Watch live: Second all-female spacewalk devoted to space station battery replacements

By William Harwood

/ CBS News

CBSN

After an exceptionally busy few months in space, astronauts Christina Koch and Jessica Meir are making history's second all-female spacewalk Wednesday. They're restarting interrupted work to replace a set of aging solar array batteries in the International Space Station's power system.

Floating in the station's Quest airlock, the astronauts planned to switch their spacesuits to battery power around 6:50 a.m. ET, officially kicking off the 225th excursion devoted to station assembly and maintenance. It will be Meir's second spacewalk and the fifth for Koch, who is wrapping up a record 328-day stay in space.

How to watch the spacewalk

  • What: Spacewalk by NASA astronauts Christina Koch and Jessica Meir
  • Date: Wednesday, January 15, 2020
  • Time: NASA live coverage begins at 5:30 a.m. ET; Spacewalk begins at 6:50 a.m. ET
  • Location: International Space Station
  • Online stream: Watch in the player above and on your mobile or streaming device

For identification, Meir, call sign EV-1, was assigned a suit with red stripes around the legs and helmet camera No. 18. Koch, EV-2, was assigned an unmarked suit and will be using helmet camera No. 11.

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Astronauts Jessica Meir, left, and Christina Koch work in the Destiny laboratory module at one of the International Space Station's two robot arm control stations. The astronauts carried out the first all-female spacewalk last October. NASA

NASA is in the process of replacing all 48 of the space station's older-generation nickel-hydrogen batteries with 24 more powerful lithium-ion units, along with circuit-completing "adapter plates" to fill in for batteries that were removed but not replaced.

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The new batteries are arranged in sets of six in integrated electronics assemblies, or IEAs, at the bases of the station's four main solar array wings. Each wing is made up of two extendable blankets of solar cells and the electricity they generate is delivered throughout the station using eight electrical buses, or channels, two per IEA.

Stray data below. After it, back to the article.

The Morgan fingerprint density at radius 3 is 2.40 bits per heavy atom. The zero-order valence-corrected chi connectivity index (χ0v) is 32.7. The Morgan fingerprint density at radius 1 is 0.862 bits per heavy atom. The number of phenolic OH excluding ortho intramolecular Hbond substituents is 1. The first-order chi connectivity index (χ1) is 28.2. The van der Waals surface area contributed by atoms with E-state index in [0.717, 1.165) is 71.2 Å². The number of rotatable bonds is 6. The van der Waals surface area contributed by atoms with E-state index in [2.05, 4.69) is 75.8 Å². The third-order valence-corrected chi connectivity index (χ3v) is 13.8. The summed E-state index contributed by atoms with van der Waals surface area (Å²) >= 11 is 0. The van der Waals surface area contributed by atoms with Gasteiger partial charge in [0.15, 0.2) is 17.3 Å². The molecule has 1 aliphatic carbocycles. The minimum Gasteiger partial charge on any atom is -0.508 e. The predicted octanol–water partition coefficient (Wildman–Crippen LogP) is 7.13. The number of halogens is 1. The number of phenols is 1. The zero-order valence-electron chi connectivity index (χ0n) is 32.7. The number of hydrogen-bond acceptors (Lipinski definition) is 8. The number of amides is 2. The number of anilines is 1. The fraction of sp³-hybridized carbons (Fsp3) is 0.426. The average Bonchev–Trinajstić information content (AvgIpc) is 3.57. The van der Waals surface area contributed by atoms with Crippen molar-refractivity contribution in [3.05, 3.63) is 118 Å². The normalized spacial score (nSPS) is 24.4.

In 2017, spacewalkers replaced the 12 right-side inboard solar array batteries with six lithium-ion units. In March 2018, the 12 left-side inboard batteries were replaced by another six LiOH batteries. NASA currently is working to replace the 12 left-side outboard batteries. The final set of lithium-ion batteries will be installed in the right-side outboard IEA later this year.

Koch and astronaut Drew Morgan installed three of the left outboard array's six lithium-ion batteries and adapter plates last October 6 and 11. But shortly thereafter, engineers discovered one of the three battery charge-discharge units in that circuit had failed after 19 years of service, sidelining one of the new batteries.

Koch and Meir staged the first all-female spacewalk last October 18, removing the failed BCDU and installing a replacement. The faulty unit was returned to Earth earlier this month aboard a SpaceX Cygnus cargo capsule. The device will be refurbished and re-launched on a future resupply mission.

NASA's first all-female spacewalk goes off without a hitch

In the meantime, with the BCDU swap-out complete, NASA managers opted to press ahead with three higher-priority spacewalks by Morgan and Luca Parmitano in November and December to repair the cooling system in a $2 billion cosmic ray detector mounted on the solar power truss. A fourth spacewalk is planned later this month to verify the repairs and to re-install insulation.

Koch and Meir were assigned to complete the left-side outboard battery replacements during another two spacewalks, the first Wednesday and the second next Monday. During Wednesday's excursion the astronauts plan to remove three nickel-hydrogen batteries, install two new lithium-ion units and one adapter plate.

If all goes well, Koch and Meir will finish the job Monday, removing three more old batteries and installing the final lithium-ion power pack.

First published on January 15, 2020 / 12:22 AM

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William Harwood headshots_William_Harwood.jpg

Bill Harwood has been covering the U.S. space program full-time since 1984, first as Cape Canaveral bureau chief for United Press International and now as a consultant for CBS News. He covered 129 space shuttle missions, every interplanetary flight since Voyager 2's flyby of Neptune and scores of commercial and military launches. Based at the Kennedy Space Center in Florida, Harwood is a devoted amateur astronomer and co-author of "Comm Check: The Final Flight of Shuttle Columbia."